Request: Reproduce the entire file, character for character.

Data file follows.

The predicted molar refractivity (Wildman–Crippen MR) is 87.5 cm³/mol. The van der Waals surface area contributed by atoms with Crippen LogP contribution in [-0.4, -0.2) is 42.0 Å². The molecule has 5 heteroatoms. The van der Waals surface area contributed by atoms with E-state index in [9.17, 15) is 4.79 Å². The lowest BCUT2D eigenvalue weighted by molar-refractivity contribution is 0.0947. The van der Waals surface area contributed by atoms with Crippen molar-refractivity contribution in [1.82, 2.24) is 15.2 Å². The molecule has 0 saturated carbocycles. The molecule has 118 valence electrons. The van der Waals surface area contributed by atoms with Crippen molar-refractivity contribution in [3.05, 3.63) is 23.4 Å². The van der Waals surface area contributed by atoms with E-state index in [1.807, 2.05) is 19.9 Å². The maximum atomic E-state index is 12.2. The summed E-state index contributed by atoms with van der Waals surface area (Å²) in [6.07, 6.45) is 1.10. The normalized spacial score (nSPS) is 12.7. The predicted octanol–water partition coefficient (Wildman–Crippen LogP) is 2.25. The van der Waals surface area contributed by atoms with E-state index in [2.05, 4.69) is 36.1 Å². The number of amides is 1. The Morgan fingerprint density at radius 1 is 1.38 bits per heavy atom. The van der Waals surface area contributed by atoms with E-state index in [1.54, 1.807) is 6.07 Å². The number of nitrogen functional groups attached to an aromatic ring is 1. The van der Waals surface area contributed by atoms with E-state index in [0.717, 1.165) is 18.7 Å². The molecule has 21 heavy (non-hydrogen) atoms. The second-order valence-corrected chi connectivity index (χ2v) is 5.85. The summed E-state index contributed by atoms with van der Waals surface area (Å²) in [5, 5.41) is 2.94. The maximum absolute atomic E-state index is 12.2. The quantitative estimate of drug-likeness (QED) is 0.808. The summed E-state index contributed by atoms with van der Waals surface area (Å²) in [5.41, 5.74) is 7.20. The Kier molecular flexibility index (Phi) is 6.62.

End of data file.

The predicted molar refractivity (Wildman–Crippen MR) is 87.5 cm³/mol. The van der Waals surface area contributed by atoms with Crippen LogP contribution in [-0.4, -0.2) is 42.0 Å². The molecule has 5 heteroatoms. The van der Waals surface area contributed by atoms with E-state index in [9.17, 15) is 4.79 Å². The lowest BCUT2D eigenvalue weighted by molar-refractivity contribution is 0.0947. The van der Waals surface area contributed by atoms with Crippen molar-refractivity contribution in [1.82, 2.24) is 15.2 Å². The molecule has 0 saturated carbocycles. The molecule has 118 valence electrons. The van der Waals surface area contributed by atoms with Crippen molar-refractivity contribution in [3.05, 3.63) is 23.4 Å². The van der Waals surface area contributed by atoms with E-state index in [1.807, 2.05) is 19.9 Å². The maximum atomic E-state index is 12.2. The summed E-state index contributed by atoms with van der Waals surface area (Å²) in [6.07, 6.45) is 1.10. The normalized spacial score (nSPS) is 12.7. The predicted octanol–water partition coefficient (Wildman–Crippen LogP) is 2.25. The van der Waals surface area contributed by atoms with E-state index in [2.05, 4.69) is 36.1 Å². The number of amides is 1. The Morgan fingerprint density at radius 1 is 1.38 bits per heavy atom. The van der Waals surface area contributed by atoms with E-state index in [1.54, 1.807) is 6.07 Å². The number of nitrogen functional groups attached to an aromatic ring is 1. The van der Waals surface area contributed by atoms with E-state index in [0.717, 1.165) is 18.7 Å². The molecule has 21 heavy (non-hydrogen) atoms. The second-order valence-corrected chi connectivity index (χ2v) is 5.85. The summed E-state index contributed by atoms with van der Waals surface area (Å²) in [5, 5.41) is 2.94. The maximum absolute atomic E-state index is 12.2. The quantitative estimate of drug-likeness (QED) is 0.808. The summed E-state index contributed by atoms with van der Waals surface area (Å²) in [5.41, 5.74) is 7.20. The Kier molecular flexibility index (Phi) is 6.62.